🧰 Project 2C: Pushbutton Switch Actuated LED | myBetabox

🧰 Project 2C: Pushbutton Switch Actuated LED

This Project is an Example of…


ELEVATOR BUTTONS
Going up? When you push a the button to call an elevator, it sends a signal to a microcontroller that directs the car to the level where the button was pressed!

In this project we are going to turn an LED on a breadboard on and off by using a pushbutton switch on the breadboard. The switch does not directly control the LED; instead, the switch sends a signal to the Arduino which then turns the power on or off directly to the LED.

It may seem unnecessarily complicated to use a switch to tell a computer to turn a light on or off. Why not just directly connect the switch to the light?

While that may be true for this exercise, in many real-life situations the manually actuated switch can be replaced by some other automated signal. The ability for the Arduino to intercept that signal and then initiate some other action is an important component of many types of industrial or commercial automation projects.


Required Components

Add Sketch to Editor


Download the Sketch

Fritzing Diagram


Now that you've wired up a few projects, try to build this one just by looking at the diagram above.

      Building Tips

      • Wire this project according to the Fritzing diagram for Project 2C.
      • This is a more complicated build than the previous two projects; take your time and make sure all the breadboard connections are in the right places.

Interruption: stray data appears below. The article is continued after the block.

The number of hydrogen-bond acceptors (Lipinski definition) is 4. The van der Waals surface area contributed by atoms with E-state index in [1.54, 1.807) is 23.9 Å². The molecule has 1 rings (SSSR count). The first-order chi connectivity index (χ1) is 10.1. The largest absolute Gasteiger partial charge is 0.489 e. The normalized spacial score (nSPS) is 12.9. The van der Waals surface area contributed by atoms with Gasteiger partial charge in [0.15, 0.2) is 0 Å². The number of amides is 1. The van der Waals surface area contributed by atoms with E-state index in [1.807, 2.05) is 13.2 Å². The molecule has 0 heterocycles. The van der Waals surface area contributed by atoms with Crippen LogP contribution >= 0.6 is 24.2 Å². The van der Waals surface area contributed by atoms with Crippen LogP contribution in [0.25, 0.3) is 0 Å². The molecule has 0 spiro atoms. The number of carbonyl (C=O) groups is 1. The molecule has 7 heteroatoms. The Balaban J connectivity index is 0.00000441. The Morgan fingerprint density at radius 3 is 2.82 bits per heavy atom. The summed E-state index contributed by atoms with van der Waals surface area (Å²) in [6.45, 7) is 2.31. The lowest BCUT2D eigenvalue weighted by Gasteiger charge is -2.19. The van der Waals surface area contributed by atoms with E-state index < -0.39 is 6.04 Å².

• Pay close attention to where the prongs on the switch go; it helps to write down the row number of these prongs so you can place their matching jumper wires correctly.
      • IMPORTANT: Make sure to plug the long leg of the LED next to the resistor, and the short leg of the LED into the ground power column that the black jumper wire is connected to.
      • Make sure to use Digital Pin 10 for the color jumper wire to the LED.
      • Double-check your connections before powering up.
      • UPLOAD AND SAVE the correct/current sketch to your Arduino from the Web Editor.

      Expand Your Learning

      • List other inputs besides a manual pushbutton switch that you might want the Arduino to respond to.
      • How could you use this concept to automate something in your life that you now do manually?

      Troubleshooting